Dr. Anthony Fauci on the pandemic’s future.
Send any friend a story
As a subscriber, you have 10 gift articles to give each month. Anyone can read what you share.
Jonathan Wolfe and
This is the Coronavirus Briefing, an informed guide to the pandemic. Sign up here to get this newsletter in your inbox.
Strained Massachusetts hospitals will cut back on elective procedures starting Monday.
Italy announced new restrictions for the unvaccinated.
New Zealand plans to reopen to international visitors by the end of April.
Get the latest updates here, as well as maps and a vaccine tracker.
On the eve of Thanksgiving, we’re having déjà vu.
As in 2020, cases and hospitalizations are again ticking up in the U.S. ahead of the holidays, just as families begin to gather after another year of surges, stress and dashed hopes for a return to normality.
So, once again, in the prelude to winter, we turned to Dr. Anthony Fauci, the nation’s top infectious disease expert, for a look at what’s in store in the coming year. Our conversation has been condensed and edited.
Jonathan: We spoke almost exactly one year ago, before Thanksgiving 2020. Now we have the vaccines, but the U.S. is still averaging more than 90,000 cases per day, and we’re trending up again before the holidays. Where do you think we are headed during the next few months?
Fauci: The big difference between now and our conversation one year ago is what you yourself mentioned, and that is the vaccines. That’s the really good news. It is unambiguous that someone who is vaccinated has a very higher likelihood of being protected against infection, hospitalization and death compared to a very vulnerable, unvaccinated person.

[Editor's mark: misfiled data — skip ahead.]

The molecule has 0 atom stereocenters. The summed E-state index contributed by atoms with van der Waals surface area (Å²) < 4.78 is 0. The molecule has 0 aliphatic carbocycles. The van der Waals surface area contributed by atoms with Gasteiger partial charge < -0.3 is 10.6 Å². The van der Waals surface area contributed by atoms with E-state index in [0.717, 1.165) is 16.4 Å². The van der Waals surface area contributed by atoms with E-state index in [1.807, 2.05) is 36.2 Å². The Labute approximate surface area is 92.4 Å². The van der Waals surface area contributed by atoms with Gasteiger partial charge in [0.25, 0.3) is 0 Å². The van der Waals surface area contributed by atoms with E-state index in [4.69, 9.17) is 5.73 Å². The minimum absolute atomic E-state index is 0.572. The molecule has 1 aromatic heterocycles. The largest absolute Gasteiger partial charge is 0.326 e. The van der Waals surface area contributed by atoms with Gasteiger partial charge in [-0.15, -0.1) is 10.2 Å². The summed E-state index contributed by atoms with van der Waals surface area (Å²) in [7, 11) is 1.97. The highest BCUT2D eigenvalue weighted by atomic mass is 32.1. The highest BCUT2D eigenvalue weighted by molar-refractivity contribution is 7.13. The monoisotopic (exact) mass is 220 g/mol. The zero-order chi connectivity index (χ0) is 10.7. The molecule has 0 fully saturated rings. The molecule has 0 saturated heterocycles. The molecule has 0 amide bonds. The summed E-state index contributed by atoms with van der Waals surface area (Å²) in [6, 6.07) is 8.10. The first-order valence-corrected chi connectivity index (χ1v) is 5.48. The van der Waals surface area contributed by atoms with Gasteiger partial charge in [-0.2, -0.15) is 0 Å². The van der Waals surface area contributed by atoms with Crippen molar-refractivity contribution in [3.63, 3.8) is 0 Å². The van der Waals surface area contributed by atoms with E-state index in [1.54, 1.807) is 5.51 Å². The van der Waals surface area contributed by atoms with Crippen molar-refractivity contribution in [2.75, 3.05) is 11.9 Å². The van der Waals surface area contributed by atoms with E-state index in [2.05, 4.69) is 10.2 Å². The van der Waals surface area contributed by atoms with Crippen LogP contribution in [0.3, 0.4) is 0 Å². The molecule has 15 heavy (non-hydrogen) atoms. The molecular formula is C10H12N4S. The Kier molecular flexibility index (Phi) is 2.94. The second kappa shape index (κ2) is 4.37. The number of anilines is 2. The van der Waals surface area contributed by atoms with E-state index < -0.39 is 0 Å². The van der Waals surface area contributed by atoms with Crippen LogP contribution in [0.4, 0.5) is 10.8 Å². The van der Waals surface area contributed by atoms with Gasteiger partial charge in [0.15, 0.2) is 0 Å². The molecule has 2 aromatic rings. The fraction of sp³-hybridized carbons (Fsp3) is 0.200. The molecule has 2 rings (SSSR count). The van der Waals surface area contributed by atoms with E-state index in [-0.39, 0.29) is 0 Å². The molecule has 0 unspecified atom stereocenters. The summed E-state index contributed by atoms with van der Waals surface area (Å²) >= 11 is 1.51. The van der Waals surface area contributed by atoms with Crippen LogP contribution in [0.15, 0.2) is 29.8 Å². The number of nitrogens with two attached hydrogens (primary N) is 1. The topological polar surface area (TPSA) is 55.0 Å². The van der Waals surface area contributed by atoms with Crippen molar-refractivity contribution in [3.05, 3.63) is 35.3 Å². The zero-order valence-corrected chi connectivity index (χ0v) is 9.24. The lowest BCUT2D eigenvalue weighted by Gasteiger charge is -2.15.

The sobering news is that what we are starting to see, as the Israelis have seen before us, is that over time, usually measured in several months, immunity wanes. You start to see an uptick in infection, hospitalizations and deaths across all age groups — although it’s more pronounced with the elderly. When you look at the Israelis, when they boosted, they found a rather dramatic enhancement of protection that reverses the waning and gets you to the point where people who have been boosted are like 10 times less likely to get infected than unboosted people.
This means there is another moving target for us in the United States. If we want to start mitigating against a winter surge, we’ve got to start right now. We’re doing a good job because right now 30 million people have been boosted. We got to get that up to hundreds of millions of people boosted and vaccinated.
Adam: Do you think there’s a scenario where we would need another round of boosters, given the course of the virus?
Fauci: We don’t know because we’ve never been in this situation with this virus before. There were still many gaps in our knowledge. What are the possibilities?
It is conceivable that the third boost of an mRNA vaccine might actually be what should have been the original full components of an immunization regimen. But we didn’t know that because, when we were making the vaccine and testing it, we did not have the time to spend a year trying to figure out what the best dose of the best interval was. That’s one scenario.
The second scenario is that when we give a boost, that we get people through this winter and the spring, and then, all of a sudden a year later, you find out that my hope for durability of response isn’t true, and we need to be boosting somebody next year, or a year and a half, or two years later.
Adam: There have been more boosters given out in rich countries than there have been first doses in many poor countries. So how do you balance the benefit of the boosters against the potential rise of more variants when you have huge unvaccinated populations in the developing world?